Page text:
This Victorian Gothic tower was opened in 1869 to commemorate Scotland's greatest freedom fighter, Sir William Wallace (1267-1305).
The monument was funded by public subscription, and donations poured in from expatriate Scots around the world. Support came from many European leaders, including the Italian patriot, Garibaldi.
In 1296, Edward I of England invaded Scotland and the Scottish Wars of Independence began. William Wallace began a guerrilla campaign against the English and became known as the hammer and scourge of the English.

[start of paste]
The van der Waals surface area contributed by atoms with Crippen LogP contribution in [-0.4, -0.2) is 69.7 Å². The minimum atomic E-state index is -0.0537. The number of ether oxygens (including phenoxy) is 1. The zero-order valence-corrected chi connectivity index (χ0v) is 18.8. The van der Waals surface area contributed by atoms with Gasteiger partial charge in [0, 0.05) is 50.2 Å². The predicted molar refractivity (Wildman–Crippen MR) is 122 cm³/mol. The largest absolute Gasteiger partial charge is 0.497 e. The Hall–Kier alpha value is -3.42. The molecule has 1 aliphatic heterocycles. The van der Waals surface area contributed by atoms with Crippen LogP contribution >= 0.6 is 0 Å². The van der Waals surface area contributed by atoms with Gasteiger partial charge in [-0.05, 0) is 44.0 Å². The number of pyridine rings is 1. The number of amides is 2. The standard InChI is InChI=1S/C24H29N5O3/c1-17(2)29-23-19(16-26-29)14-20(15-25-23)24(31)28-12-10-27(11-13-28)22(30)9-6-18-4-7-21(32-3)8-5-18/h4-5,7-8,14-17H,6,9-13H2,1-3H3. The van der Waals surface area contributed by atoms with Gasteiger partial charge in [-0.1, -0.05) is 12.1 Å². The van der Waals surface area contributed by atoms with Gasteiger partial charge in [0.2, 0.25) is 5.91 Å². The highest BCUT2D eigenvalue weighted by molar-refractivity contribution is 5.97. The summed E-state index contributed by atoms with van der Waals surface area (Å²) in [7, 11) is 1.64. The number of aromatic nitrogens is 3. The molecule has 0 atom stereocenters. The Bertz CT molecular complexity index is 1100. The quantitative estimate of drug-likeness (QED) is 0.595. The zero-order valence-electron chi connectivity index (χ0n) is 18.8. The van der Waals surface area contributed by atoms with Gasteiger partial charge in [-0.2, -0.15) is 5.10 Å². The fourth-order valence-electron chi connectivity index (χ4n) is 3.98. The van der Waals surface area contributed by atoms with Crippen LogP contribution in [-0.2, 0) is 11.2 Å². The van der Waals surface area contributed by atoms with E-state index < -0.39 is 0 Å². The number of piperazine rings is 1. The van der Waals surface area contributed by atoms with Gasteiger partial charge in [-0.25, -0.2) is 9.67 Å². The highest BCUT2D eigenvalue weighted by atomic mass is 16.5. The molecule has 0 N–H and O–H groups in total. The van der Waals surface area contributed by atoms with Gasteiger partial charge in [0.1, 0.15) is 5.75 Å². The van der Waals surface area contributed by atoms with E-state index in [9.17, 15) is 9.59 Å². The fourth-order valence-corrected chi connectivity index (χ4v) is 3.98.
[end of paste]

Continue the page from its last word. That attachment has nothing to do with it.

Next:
On 11th september, 1297, the Scots defeated the English army at the Battle of Stirling Bridge.
In Memory of William Wallace - Hand Crafted - Coal Model
After defeat at the Battle of Falkirk in 1298, Wallace was betrayed and captured. He was hanged, drawn and quartered in London in 1305, and has since become a symbol for Scotland and Freedom.
The monument is on the Abbey Craig, a rocky crag from which Wallace watched the English army gather on the South side of Stirling Bridge.